Three charged with fraud in connection to Dayton public corruption case
DAYTON – Three individuals are facing fraud charges in relation to a public corruption investigation in Dayton.
Benjamin C. Glassman, United States Attorney for the Southern District of Ohio and Joseph Deters, Acting Special Agent in Charge, Federal Bureau of Investigation (FBI), Cincinnati Division, announced the charges, which were unsealed today.
In May, a federal grand jury indicted:
- Steve R. Rauch, 64, of Germantown, – owner, operator and president of a series of companies including Steve Rauch Inc., Rauch Trucking and SRI Inc. that perform demolition, trucking and landfill work;
- Joyce S. Cameron, 71, of Trotwood, – who owned, operated and served as president of Green Star Trucking, Inc., a business that hauls construction materials and demolition debris; and
- James Cameron, 80, of Trotwood, – Joyce Cameron’s husband and Green Star employee.
According to court documents, Rauch, with the assistance of Joyce and James Cameron, fraudulently convinced government entities to award and pay out hundreds of thousands of dollars in demolition contracts.
Rauch paid the Camerons a fee – usually either several thousand dollars or credits against debts owed to Rauch – in exchange for using Green Star’s name on contracts.
Green Star was qualified as a Disadvantaged Business and the Camerons allegedly allowed for Rauch to name Green Star on contracts even though it did not perform the work required of a Disadvantaged Business. In actuality, Rauch’s companies allegedly completed the work and Green Star received a cut of the proceeds.
Joyce or James Cameron allegedly signed paperwork fraudulently certifying that Green Star had performed all of the work consistent with the government contracts. Rauch also allegedly instructed James Cameron to be present at work locations to create the false appearance that Green Star was actually performing work, even though Cameron performed no work on site.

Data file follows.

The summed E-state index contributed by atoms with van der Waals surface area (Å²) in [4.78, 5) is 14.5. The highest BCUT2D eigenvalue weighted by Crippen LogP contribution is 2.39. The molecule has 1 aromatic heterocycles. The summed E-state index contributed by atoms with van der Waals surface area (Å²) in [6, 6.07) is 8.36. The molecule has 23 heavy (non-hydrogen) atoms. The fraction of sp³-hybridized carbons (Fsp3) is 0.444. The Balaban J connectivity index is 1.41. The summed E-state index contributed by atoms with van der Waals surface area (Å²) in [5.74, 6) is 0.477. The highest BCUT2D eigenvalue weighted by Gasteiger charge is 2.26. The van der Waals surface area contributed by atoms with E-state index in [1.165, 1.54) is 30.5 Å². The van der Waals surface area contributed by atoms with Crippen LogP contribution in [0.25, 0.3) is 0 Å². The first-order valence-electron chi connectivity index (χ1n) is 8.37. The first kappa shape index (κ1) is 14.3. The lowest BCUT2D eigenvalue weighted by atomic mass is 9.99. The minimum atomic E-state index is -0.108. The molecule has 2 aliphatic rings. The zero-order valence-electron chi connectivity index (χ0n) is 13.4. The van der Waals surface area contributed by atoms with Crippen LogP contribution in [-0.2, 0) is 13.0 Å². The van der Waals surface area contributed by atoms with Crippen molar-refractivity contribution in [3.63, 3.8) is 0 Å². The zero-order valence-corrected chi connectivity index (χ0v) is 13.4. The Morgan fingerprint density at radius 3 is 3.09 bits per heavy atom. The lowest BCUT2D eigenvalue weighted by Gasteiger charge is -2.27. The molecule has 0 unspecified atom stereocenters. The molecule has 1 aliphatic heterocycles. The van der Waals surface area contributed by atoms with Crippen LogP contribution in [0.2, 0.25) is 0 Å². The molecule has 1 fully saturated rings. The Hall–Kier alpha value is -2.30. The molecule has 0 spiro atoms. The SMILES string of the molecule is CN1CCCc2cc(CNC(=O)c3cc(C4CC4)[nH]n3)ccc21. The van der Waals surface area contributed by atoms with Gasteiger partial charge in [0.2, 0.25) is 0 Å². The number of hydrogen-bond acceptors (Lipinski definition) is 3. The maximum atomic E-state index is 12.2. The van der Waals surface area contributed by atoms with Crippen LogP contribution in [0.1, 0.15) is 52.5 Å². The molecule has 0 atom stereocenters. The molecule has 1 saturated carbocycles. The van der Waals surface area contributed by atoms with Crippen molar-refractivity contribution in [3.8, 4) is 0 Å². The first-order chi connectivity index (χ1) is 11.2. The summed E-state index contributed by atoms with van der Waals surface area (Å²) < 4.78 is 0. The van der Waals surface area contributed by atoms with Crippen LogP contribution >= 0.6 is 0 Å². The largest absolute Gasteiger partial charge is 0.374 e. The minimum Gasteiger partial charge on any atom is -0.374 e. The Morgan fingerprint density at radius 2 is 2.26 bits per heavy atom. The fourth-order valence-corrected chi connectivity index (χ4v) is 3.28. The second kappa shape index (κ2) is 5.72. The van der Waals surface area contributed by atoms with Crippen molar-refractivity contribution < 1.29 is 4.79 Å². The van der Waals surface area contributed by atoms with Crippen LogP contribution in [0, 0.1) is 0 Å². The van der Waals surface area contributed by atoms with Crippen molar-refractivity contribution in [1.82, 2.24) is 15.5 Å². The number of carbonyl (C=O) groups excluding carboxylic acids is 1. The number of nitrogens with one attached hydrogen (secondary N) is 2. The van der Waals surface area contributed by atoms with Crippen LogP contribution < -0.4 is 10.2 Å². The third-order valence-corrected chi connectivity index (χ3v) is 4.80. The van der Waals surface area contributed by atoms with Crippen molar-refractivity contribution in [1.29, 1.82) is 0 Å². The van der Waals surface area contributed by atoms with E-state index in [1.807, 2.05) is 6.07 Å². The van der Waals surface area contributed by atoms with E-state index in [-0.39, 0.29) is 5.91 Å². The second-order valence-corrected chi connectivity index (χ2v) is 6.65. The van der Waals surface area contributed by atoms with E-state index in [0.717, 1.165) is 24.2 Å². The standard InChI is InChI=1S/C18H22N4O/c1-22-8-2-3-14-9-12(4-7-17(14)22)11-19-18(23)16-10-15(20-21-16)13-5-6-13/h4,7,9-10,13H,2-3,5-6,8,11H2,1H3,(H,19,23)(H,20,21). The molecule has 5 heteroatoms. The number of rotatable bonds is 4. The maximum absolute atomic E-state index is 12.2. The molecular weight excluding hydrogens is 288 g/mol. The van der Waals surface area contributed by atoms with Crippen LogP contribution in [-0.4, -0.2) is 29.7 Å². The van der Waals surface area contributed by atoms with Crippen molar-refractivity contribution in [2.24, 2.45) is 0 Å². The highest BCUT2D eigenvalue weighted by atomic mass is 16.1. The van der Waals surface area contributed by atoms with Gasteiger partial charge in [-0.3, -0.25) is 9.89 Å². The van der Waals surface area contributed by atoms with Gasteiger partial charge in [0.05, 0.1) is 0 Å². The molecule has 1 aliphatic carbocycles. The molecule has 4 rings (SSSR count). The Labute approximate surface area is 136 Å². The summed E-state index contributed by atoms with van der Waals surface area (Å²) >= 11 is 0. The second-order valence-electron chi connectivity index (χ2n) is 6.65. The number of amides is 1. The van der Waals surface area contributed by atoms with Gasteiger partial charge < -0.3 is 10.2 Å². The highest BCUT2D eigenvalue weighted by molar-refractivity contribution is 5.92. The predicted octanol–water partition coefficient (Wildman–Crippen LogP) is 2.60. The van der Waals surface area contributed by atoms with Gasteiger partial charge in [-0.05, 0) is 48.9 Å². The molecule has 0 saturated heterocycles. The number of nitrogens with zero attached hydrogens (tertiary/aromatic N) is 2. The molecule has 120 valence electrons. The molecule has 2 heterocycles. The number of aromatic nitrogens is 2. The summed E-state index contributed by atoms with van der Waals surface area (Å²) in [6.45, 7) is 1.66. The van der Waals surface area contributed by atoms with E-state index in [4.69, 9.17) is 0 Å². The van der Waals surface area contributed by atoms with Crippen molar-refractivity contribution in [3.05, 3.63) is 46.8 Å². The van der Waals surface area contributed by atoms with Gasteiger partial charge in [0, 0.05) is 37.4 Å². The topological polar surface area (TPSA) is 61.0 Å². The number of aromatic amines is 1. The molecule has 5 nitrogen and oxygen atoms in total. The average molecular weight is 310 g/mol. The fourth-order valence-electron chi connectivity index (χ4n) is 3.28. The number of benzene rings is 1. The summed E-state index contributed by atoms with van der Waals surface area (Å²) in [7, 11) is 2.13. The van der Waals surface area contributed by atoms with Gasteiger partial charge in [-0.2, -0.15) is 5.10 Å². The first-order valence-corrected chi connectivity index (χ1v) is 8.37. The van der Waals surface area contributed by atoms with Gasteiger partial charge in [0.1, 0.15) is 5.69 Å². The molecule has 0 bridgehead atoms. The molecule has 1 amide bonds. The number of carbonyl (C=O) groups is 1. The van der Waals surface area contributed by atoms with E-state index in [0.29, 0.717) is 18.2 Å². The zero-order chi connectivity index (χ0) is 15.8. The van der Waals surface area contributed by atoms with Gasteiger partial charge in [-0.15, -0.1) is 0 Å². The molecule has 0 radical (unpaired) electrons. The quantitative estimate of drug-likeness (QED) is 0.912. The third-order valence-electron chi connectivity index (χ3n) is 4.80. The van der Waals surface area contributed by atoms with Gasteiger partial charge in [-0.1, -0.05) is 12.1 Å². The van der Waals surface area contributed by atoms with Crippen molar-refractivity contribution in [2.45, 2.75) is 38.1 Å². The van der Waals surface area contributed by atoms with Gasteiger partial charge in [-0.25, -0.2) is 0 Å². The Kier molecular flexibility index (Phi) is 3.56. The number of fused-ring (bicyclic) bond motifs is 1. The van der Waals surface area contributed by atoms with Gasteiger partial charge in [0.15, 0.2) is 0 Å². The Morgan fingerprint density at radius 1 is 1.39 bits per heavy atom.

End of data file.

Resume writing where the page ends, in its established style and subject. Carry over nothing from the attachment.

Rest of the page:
Rauch and Joyce and James Cameron are each charged with one count of conspiracy to commit mail fraud and six counts of mail fraud. Both crimes are punishable by up to 20 years in prison.
In April, a federal grand jury returned indictments against a former Dayton city commissioner, a then current city official and two Dayton businessmen, charging them with fraud and public corruption.
Those charged in that round of indictments include former Dayton city commissioner Joey Williams, former director of Dayton’s Minority Business Assistance Center Roshawn Winburn, Clayton Luckie and Brian Higgins.
Luckie pleaded guilty in July to mail fraud and Williams pleaded guilty in September to accepting a thing of value in connection with a local government.
U.S. Attorney Glassman commended the investigation of this case by the FBI, Ohio Attorney General’s Bureau of Criminal Investigation (BCI) and the Ohio Auditor of State’s Office, as well as assistant United States Attorneys Brent G. Tabacchi, SaMee Harden and Dominick S. Gerace, who are representing the United States in this case.
An indictment merely contains allegations, and defendants are presumed innocent unless proven guilty in a court of law.
If you have any information related to the schemes alleged above, please contact the FBI’s Dayton Public Corruption Tip Line at 937-291-5222.
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